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Eager to Expand, But Money’s Tight

A survey of some 2,000 small businesses shows it’s still not easy for Main Street companies to borrow these days.

At a time when many say businesses are gaining strength and the credit environment is improving, a recent report reveals that small businesses still face an uphill climb to secure credit—and often go empty-handed.

Forty-four percent of respondents said in the first half of 2014 they got none of the financing they sought, and a majority (55%) of those who failed to secure any financing said they planned to try again in the subsequent 12 months.

The top reason businesses wanted financing? To fund expansion of their business. And when they can’t get the money they need to do that, it can have economic implications.

Inna Kinney, founder and CEO of ECDI, which provides loans and technical assistance to small businesses in all 88 counties in Ohio, agrees.

“Our data show that for every startup business that we invest in, there’s a minimum of two to three jobs being created,” she said. “If small businesses don’t have access to funding, to capital, what is the result? They don’t have enough working capital, and if they cannot fulfill demands of the business or of customers, they may let someone go.”

The Small Business Credit Survey, conducted across 10 states by the Federal Reserve Banks in Cleveland, Philadelphia, New York, and Atlanta, also found that two-thirds of businesses walked away with less financing than they wanted.

It’s anecdotal, but we are hearing that some banks are saying that small business lending is not all that profitable. Part of this stems from the fact that other types of loans—mortgages for example—can be pretty easily automated. Small business lending can take many different forms (SBA loan, asset-based, lines of credit, etc.), plus the terms and collateral vary from one deal to the next, so it’s very difficult to automate this process. Therefore, it’s more expensive to do this kind of lending.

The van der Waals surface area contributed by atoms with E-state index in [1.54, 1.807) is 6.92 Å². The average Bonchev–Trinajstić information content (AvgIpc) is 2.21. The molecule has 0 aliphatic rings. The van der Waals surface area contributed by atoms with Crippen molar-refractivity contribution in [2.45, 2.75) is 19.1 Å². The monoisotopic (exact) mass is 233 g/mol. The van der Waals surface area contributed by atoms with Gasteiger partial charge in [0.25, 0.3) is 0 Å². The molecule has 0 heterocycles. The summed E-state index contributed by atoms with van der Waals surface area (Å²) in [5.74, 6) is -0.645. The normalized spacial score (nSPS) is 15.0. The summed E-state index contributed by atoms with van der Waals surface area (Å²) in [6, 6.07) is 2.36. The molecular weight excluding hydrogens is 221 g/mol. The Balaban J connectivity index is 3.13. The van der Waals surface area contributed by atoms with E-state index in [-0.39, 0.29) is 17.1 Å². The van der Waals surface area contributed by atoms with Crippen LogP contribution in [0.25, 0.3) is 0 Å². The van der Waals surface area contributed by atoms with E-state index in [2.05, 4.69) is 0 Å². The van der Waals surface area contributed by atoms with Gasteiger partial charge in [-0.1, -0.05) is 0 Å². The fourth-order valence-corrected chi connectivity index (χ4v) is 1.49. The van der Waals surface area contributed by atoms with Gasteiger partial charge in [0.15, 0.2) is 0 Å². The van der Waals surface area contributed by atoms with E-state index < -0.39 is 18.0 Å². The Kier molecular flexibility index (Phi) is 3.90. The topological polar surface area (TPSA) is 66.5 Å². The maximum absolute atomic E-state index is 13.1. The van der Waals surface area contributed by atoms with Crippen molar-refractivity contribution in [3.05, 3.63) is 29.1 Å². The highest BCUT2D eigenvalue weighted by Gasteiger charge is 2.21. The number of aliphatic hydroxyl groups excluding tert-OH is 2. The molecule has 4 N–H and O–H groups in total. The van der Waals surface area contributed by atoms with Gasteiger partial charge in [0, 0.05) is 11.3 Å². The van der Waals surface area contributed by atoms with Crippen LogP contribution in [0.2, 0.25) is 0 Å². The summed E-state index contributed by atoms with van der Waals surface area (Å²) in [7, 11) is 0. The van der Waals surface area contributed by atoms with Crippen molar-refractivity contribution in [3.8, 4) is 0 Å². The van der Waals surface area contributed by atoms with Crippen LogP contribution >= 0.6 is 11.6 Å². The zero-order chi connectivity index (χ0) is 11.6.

The number of businesses reporting that they had applied for credit from an online lender was surprising. Eighteen percent of the approximately 2,000 respondents said they’d done so. Previous surveys, while not altogether comparable, have indicated very little activity with online lenders. For example, a 2013 New York Fed survey asked small business owners about their primary source of funding, and almost none of the respondents cited an online lender. The response we found could indicate that awareness of these online alternative lenders is rising and that business owners are increasingly open to and searching for new sources of credit.

The other result I found interesting was the variation between the responses given in different states. For example, when asked about their top business challenge, 23% of Pennsylvania businesses replied, “lack of credit availability,” compared to only 9% of Ohio businesses. I was surprised by how different two adjacent states could be, especially since the mix of industry in the two is not all that different.

Bottom line: Small businesses, especially the newest and smallest of firms, still face challenges in accessing credit. Their struggle can have real implications for both the firms themselves and for economic growth.


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